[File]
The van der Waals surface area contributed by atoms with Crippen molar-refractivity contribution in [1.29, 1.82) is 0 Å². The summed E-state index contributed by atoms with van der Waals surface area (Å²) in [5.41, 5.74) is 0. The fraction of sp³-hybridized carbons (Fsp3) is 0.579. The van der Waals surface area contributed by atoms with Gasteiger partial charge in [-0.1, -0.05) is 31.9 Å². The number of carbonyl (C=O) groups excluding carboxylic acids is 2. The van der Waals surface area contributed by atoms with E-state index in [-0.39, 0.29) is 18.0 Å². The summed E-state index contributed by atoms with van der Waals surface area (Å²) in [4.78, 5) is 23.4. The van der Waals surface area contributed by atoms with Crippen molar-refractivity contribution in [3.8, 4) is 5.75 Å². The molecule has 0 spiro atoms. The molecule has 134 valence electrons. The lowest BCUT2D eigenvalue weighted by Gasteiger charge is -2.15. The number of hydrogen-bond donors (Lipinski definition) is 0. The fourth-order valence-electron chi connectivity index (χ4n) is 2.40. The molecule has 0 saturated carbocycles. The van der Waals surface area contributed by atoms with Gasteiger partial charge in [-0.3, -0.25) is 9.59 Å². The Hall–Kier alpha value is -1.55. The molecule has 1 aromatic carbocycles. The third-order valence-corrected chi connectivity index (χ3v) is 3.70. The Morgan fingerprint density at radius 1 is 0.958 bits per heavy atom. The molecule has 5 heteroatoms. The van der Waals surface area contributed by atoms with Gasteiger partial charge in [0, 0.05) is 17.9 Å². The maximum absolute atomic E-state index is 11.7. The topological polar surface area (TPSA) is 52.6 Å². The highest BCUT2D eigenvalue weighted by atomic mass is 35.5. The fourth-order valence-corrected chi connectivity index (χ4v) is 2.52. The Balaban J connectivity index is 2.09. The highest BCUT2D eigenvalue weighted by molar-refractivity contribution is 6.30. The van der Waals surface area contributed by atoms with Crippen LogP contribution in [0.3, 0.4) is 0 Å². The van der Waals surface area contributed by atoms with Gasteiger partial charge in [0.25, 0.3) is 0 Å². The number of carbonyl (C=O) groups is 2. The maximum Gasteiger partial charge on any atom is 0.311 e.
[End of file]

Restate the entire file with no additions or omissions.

The van der Waals surface area contributed by atoms with Crippen molar-refractivity contribution in [1.29, 1.82) is 0 Å². The summed E-state index contributed by atoms with van der Waals surface area (Å²) in [5.41, 5.74) is 0. The fraction of sp³-hybridized carbons (Fsp3) is 0.579. The van der Waals surface area contributed by atoms with Gasteiger partial charge in [-0.1, -0.05) is 31.9 Å². The number of carbonyl (C=O) groups excluding carboxylic acids is 2. The van der Waals surface area contributed by atoms with E-state index in [-0.39, 0.29) is 18.0 Å². The summed E-state index contributed by atoms with van der Waals surface area (Å²) in [4.78, 5) is 23.4. The van der Waals surface area contributed by atoms with Crippen molar-refractivity contribution in [3.8, 4) is 5.75 Å². The molecule has 0 spiro atoms. The molecule has 134 valence electrons. The lowest BCUT2D eigenvalue weighted by Gasteiger charge is -2.15. The number of hydrogen-bond donors (Lipinski definition) is 0. The fourth-order valence-electron chi connectivity index (χ4n) is 2.40. The molecule has 0 saturated carbocycles. The van der Waals surface area contributed by atoms with Gasteiger partial charge in [-0.3, -0.25) is 9.59 Å². The Hall–Kier alpha value is -1.55. The molecule has 1 aromatic carbocycles. The third-order valence-corrected chi connectivity index (χ3v) is 3.70. The Morgan fingerprint density at radius 1 is 0.958 bits per heavy atom. The molecule has 5 heteroatoms. The van der Waals surface area contributed by atoms with Gasteiger partial charge in [0, 0.05) is 17.9 Å². The maximum absolute atomic E-state index is 11.7. The topological polar surface area (TPSA) is 52.6 Å². The highest BCUT2D eigenvalue weighted by atomic mass is 35.5. The fourth-order valence-corrected chi connectivity index (χ4v) is 2.52. The Balaban J connectivity index is 2.09. The highest BCUT2D eigenvalue weighted by molar-refractivity contribution is 6.30. The van der Waals surface area contributed by atoms with Crippen LogP contribution in [0.3, 0.4) is 0 Å². The van der Waals surface area contributed by atoms with Gasteiger partial charge in [0.25, 0.3) is 0 Å². The number of carbonyl (C=O) groups is 2. The maximum Gasteiger partial charge on any atom is 0.311 e.